Fergie refuses to spend cash claims Gill

This summer Sir Alex Ferguson has returned to his austere Glaswegian roots, unwilling to spend the piles of cash he apparently has at his disposal. At least that’s the view of Manchester United’s managing director, David Gill, and the Glazer family, who have once again reiterated that the manager has money to burn. Quite how much Ferguson is not spending is anybody’s guess but if the Glazer’s official spokesperson on the Asia tour, Tehsin Nayani, is to be believed, then £60 million is the correct figure. But does anybody believe him?

Three matches into the Asia tour and fans now have a better idea how the team is shaping up ahead of the coming season. This includes significant weaknesses in wide areas and central midfield. Many fans expected those deficiencies to be addressed but Fergie has instead gambled on the potential of Antonio Velencia and Gabriel Obertan, and fitness of Michael Owen, while the big money has been spent by Real Madrid and Manchester City.

But fans should not worry about United slipping behind domestic and continental rivals according to the club’s management.

“We should not undersell our key assets. We have the history and heritage of Manchester United and 76,000 people in the stadium every week. I still think we are a major attraction,” said Gill this week.

“We’re not at the whim of someone pulling out and losing interest. That’s because we’re operating for the medium and long-term. United has been around since 1878 and our job is to make sure it’s still around for many more years in a sensible fashion. That’s by generating our own income.”

And that income was substantial according to the best estimates. United’s revenue is close to £300 million with profits wiped out by debt service interest payments of £81 million on £667 million of debt.

Nayani’s calculation was based on annual interest payments of £43.5 million, operating profits of £80 million and additional transfer profits of £25 million. A calculation that reveals a significant proportion of United’s interest payments were rolled back into the overall debt. The same was true of the £30 million paid for Dimitar Berbatov this time last year. It means that by the time United’s next accounts are published the club will owe more than £700 million to the banks.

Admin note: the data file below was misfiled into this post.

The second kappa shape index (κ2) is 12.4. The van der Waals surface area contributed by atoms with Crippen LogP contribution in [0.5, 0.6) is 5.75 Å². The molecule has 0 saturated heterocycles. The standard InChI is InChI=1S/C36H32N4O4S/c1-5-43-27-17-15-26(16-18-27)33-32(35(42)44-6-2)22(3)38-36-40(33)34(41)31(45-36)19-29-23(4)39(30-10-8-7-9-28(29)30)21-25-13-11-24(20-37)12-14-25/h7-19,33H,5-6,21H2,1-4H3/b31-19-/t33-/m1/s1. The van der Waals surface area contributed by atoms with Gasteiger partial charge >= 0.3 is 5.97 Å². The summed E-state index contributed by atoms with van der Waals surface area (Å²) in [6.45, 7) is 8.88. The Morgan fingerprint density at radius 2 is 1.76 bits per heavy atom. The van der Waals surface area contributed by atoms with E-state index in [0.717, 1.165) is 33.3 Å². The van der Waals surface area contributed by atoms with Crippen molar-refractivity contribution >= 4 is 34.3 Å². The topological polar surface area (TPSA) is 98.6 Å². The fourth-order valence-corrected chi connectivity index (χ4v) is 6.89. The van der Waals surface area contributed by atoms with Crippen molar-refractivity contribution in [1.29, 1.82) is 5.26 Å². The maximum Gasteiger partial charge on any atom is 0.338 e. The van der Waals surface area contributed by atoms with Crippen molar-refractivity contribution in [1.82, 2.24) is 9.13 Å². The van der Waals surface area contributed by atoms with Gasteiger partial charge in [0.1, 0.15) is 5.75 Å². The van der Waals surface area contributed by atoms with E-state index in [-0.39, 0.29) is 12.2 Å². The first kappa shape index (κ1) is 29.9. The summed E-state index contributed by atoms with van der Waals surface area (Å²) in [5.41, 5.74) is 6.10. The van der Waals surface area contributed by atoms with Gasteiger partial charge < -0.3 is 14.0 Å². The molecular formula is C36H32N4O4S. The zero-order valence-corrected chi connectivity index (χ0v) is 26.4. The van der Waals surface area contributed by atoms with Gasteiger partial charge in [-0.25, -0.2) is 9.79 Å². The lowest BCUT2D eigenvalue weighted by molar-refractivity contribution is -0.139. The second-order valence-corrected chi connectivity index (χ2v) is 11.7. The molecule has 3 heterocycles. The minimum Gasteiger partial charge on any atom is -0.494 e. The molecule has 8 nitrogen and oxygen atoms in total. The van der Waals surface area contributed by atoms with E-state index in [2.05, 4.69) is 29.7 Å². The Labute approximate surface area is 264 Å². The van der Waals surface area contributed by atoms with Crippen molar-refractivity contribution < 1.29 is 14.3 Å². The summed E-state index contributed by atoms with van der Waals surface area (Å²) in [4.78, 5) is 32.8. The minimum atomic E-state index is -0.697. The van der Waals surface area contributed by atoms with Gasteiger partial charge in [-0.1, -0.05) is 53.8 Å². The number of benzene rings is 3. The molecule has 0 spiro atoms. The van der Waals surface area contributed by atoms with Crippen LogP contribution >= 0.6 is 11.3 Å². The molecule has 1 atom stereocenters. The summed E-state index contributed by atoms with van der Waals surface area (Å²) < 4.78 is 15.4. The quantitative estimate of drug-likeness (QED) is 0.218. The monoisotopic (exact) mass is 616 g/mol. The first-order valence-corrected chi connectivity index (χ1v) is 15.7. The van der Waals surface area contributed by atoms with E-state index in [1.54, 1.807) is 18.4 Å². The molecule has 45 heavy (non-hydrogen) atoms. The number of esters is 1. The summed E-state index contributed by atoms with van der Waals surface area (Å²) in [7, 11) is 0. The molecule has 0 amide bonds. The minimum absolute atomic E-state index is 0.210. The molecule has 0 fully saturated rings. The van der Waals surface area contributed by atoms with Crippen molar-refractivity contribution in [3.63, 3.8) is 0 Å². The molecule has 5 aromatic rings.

Despite this Ferguson is free to spend the £80 million that was generated from the sale of Cristiano Ronaldo to Real Madrid this summer - less that used for Valencia and Obertan – according to Nayani.

But Gill is emphatic that United is not prepared to pay the same astronomic weekly wages as City and Madrid. Ronaldo will pick up more than £200,000 per week at Madrid and Tevez £150,000 at City – far more than either was earning at Old Trafford.

“It’s highly unlikely we’d want to go to those levels,” said Gill. “We don’t think it’s necessary because we’re looking to the medium and long-term. We knew what we’d do if Ronaldo went, we were going to get Antonio Valencia and the situation with Carlos Tevez needed sorting.

“Tevez didn’t want to stay so we made a substantial bid for Benzema but he decided he wanted to go to Madrid. Then we moved for Michael Owen.

“We also bought young players in Gabriel Obertan from Marseille and Mame Biram Diouf from Molde. We’re not in the market for 27, 28 or 29-year-olds for loads of money. It doesn’t make sense.”

It’s a policy that is unlikely to change in the current economic environment. While the manager has cash to spend this summer, he is likely to have less next year as the debt continues to bite. Good value or not, Fergie would do well to spend now. Nayani’s maths suggest that without player sales United will continue to increase its debt, or be forced to substantially cut the transfer budget.

The club’s management will point to the new £20 million per season shirt sponsorship deal with Aon that comes into play from summer 2010. The club has also substantially increased the total number of sponsors, which will show another large increase in revenues when the accounts are published next March. The current $12 million Asian tour is just part of that process.

For the moment, Ferguson has a £60 million sized hole burning through his back pocket.

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